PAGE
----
There is an unfamiliar province in Japan that visitors just go around it and even google will tell inaccurate route to commute to places that are appealing to travelers for Gunma prefecture. In case many of us have not noticed this prefecture spelled two ways Gunma and/or Gumma. Probably some of our readers discovering areas where to spend their golden week or their short break from work. Welcome to Gunma! Summer is almost here, please check out parks, resorts and onsens, greenery in Gunma. Tone and Numata area: Numata park, Tanigawadake hiking trail, and Kawaba Den-en Plaza.Numata city park is 20 minutes away from Numata station by bus. Sakura viewing is suggested in midst of April.  Rhododendron, azalea, wisteria, tulips, peony and many more beautiful flowers are in full bloom after the first week of May. Many families and kids gather here to have picnic. Information center for Numata city and Family Mart are around the corner. Walking and running for exercise is fine and tennis court and baseball field are available by inquiry. Buying gifts and local products are available from the information center. Historical Western style house and Japanese old house are for exhibit (500 yen) to the public.To: NumataFrom: Takasaki to Numata by train 760 yen approx. (50 minutes) Take a bus to the city center. Driving may be easy, too. Den-en Plaza in Kawaba:Catch a bus from Numata city center to Denen Plaza. Brand new website: can pick blueberries from the open farm at Den-en Plaza, when blueberry season comes. You can eat blueberries or bring those home that you picked. Pick blueberries but please do not harm any plant. Check out the farmer’s market, gift shop, bakery, ice-cream shop and beer brewery as well.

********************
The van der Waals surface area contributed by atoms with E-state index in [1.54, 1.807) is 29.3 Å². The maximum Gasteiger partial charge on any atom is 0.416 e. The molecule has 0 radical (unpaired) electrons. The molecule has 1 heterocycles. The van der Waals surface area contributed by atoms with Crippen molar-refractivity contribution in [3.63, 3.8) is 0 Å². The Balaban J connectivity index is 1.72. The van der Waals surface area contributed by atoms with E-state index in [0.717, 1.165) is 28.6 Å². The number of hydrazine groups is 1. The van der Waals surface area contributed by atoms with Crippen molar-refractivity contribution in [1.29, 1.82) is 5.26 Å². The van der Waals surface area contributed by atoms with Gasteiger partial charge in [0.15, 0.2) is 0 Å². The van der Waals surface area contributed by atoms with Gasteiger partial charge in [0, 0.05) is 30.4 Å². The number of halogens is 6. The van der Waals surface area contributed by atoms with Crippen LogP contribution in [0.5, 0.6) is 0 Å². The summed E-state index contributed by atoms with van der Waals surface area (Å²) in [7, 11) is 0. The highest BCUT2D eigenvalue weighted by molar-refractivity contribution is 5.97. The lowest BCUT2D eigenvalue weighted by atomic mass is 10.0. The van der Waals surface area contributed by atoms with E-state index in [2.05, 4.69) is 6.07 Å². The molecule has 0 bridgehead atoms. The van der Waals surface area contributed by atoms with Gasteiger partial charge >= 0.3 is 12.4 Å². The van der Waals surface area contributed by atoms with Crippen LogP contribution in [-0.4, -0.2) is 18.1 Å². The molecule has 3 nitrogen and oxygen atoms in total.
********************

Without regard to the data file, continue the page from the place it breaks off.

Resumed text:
Tokyo Rainbow Pride 2017

I've always wanted to see what goes in a Rainbow Pride event. I actually didn't expect it but they have it here in Tokyo and its not even their first!During the Golden week, we looked up for interesting places to go and things to do that wouldn't cost us much. I found out that Tokyo was having their Rainbow Pride event which already started at that time. Ive read that the last day of the event will have a Pride Parade and we figured we wouldnt want to miss it before the long holiday ends.There were various artists invited to perform during the event but we werent able to stay that long to witness it. The stage looked very festive along with the different interactive and informative booths available during the event.Some booths also gave out free tattoo stickers which they put on the spot for you!We werent able to catch the parade in the morning but we were able to witness a short one in the afternoon.Our goody bags included bar pins, fans, tattoos and flyers from the various booths that represented different countries and organizations. They not only seek to inform and educate others about LGBTs in Japan but also to offer help and support for them.It was definitely an event that not only celebrated the LGBT Community but it was also about being proud of oneself. It was an experience that embraced uniqueness and diversity, and most of all celebrated the gift of life, friends and being part of a community.